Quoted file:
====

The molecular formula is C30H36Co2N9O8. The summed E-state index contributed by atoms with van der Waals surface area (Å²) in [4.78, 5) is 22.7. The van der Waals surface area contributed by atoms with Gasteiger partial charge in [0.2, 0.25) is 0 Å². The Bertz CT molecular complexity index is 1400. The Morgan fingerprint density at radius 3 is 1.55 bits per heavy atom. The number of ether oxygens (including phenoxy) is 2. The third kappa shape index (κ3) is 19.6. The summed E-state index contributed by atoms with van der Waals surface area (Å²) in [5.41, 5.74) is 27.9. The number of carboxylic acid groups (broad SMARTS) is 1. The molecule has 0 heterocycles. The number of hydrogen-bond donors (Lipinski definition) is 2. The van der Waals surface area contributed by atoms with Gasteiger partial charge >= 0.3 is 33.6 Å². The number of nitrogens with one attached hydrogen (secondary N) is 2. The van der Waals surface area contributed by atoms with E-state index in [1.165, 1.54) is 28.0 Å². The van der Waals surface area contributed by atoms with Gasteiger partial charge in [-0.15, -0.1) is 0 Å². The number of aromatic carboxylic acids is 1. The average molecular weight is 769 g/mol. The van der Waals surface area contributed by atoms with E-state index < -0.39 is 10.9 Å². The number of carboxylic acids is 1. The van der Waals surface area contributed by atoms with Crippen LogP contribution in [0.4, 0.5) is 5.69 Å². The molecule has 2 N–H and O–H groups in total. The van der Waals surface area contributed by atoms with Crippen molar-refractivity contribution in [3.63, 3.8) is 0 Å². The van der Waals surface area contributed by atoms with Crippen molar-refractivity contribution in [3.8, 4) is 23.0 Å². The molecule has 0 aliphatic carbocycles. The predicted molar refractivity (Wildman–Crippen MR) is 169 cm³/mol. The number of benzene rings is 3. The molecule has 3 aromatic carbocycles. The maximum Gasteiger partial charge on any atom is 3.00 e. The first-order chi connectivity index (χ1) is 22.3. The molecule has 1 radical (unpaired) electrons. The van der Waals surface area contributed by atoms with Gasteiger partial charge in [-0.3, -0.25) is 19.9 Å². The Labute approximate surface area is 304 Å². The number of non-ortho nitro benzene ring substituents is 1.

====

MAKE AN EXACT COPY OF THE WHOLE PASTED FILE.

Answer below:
The molecular formula is C30H36Co2N9O8. The summed E-state index contributed by atoms with van der Waals surface area (Å²) in [4.78, 5) is 22.7. The van der Waals surface area contributed by atoms with Gasteiger partial charge in [0.2, 0.25) is 0 Å². The Bertz CT molecular complexity index is 1400. The Morgan fingerprint density at radius 3 is 1.55 bits per heavy atom. The number of ether oxygens (including phenoxy) is 2. The third kappa shape index (κ3) is 19.6. The summed E-state index contributed by atoms with van der Waals surface area (Å²) in [5.41, 5.74) is 27.9. The number of carboxylic acid groups (broad SMARTS) is 1. The molecule has 0 heterocycles. The number of hydrogen-bond donors (Lipinski definition) is 2. The van der Waals surface area contributed by atoms with Gasteiger partial charge >= 0.3 is 33.6 Å². The number of nitrogens with one attached hydrogen (secondary N) is 2. The van der Waals surface area contributed by atoms with E-state index in [1.165, 1.54) is 28.0 Å². The van der Waals surface area contributed by atoms with Gasteiger partial charge in [-0.15, -0.1) is 0 Å². The number of aromatic carboxylic acids is 1. The average molecular weight is 769 g/mol. The van der Waals surface area contributed by atoms with E-state index < -0.39 is 10.9 Å². The number of carboxylic acids is 1. The van der Waals surface area contributed by atoms with Crippen LogP contribution in [0.4, 0.5) is 5.69 Å². The molecule has 2 N–H and O–H groups in total. The van der Waals surface area contributed by atoms with Crippen molar-refractivity contribution in [3.63, 3.8) is 0 Å². The van der Waals surface area contributed by atoms with Crippen molar-refractivity contribution in [3.8, 4) is 23.0 Å². The molecule has 0 aliphatic carbocycles. The predicted molar refractivity (Wildman–Crippen MR) is 169 cm³/mol. The number of benzene rings is 3. The molecule has 3 aromatic carbocycles. The maximum Gasteiger partial charge on any atom is 3.00 e. The first-order chi connectivity index (χ1) is 22.3. The molecule has 1 radical (unpaired) electrons. The van der Waals surface area contributed by atoms with Gasteiger partial charge in [-0.3, -0.25) is 19.9 Å². The Labute approximate surface area is 304 Å². The number of non-ortho nitro benzene ring substituents is 1.